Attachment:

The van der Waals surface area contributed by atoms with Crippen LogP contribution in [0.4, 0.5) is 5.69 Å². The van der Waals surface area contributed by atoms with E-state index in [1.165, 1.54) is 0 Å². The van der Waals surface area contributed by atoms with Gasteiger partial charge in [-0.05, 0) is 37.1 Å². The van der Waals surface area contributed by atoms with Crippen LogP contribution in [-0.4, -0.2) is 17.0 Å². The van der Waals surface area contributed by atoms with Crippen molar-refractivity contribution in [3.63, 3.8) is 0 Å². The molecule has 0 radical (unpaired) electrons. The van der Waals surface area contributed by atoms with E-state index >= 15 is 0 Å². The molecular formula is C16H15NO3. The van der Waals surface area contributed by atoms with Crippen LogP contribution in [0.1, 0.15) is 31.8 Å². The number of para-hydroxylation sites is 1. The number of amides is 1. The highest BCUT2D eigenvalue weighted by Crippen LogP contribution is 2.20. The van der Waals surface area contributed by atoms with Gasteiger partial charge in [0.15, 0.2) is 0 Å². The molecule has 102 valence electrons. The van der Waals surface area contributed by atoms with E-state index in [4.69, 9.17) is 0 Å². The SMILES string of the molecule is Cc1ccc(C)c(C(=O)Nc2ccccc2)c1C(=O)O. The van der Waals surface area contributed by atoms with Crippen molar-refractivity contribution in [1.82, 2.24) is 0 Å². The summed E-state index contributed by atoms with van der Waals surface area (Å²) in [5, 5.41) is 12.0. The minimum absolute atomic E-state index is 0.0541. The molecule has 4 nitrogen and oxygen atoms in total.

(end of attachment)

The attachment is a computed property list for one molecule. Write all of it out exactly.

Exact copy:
The van der Waals surface area contributed by atoms with Crippen LogP contribution in [0.4, 0.5) is 5.69 Å². The van der Waals surface area contributed by atoms with E-state index in [1.165, 1.54) is 0 Å². The van der Waals surface area contributed by atoms with Gasteiger partial charge in [-0.05, 0) is 37.1 Å². The van der Waals surface area contributed by atoms with Crippen LogP contribution in [-0.4, -0.2) is 17.0 Å². The van der Waals surface area contributed by atoms with Crippen molar-refractivity contribution in [3.63, 3.8) is 0 Å². The molecule has 0 radical (unpaired) electrons. The van der Waals surface area contributed by atoms with E-state index >= 15 is 0 Å². The molecular formula is C16H15NO3. The van der Waals surface area contributed by atoms with Crippen LogP contribution in [0.1, 0.15) is 31.8 Å². The number of para-hydroxylation sites is 1. The number of amides is 1. The highest BCUT2D eigenvalue weighted by Crippen LogP contribution is 2.20. The van der Waals surface area contributed by atoms with Gasteiger partial charge in [0.15, 0.2) is 0 Å². The molecule has 102 valence electrons. The van der Waals surface area contributed by atoms with E-state index in [4.69, 9.17) is 0 Å². The SMILES string of the molecule is Cc1ccc(C)c(C(=O)Nc2ccccc2)c1C(=O)O. The van der Waals surface area contributed by atoms with Crippen molar-refractivity contribution in [1.82, 2.24) is 0 Å². The summed E-state index contributed by atoms with van der Waals surface area (Å²) in [5, 5.41) is 12.0. The minimum absolute atomic E-state index is 0.0541. The molecule has 4 nitrogen and oxygen atoms in total.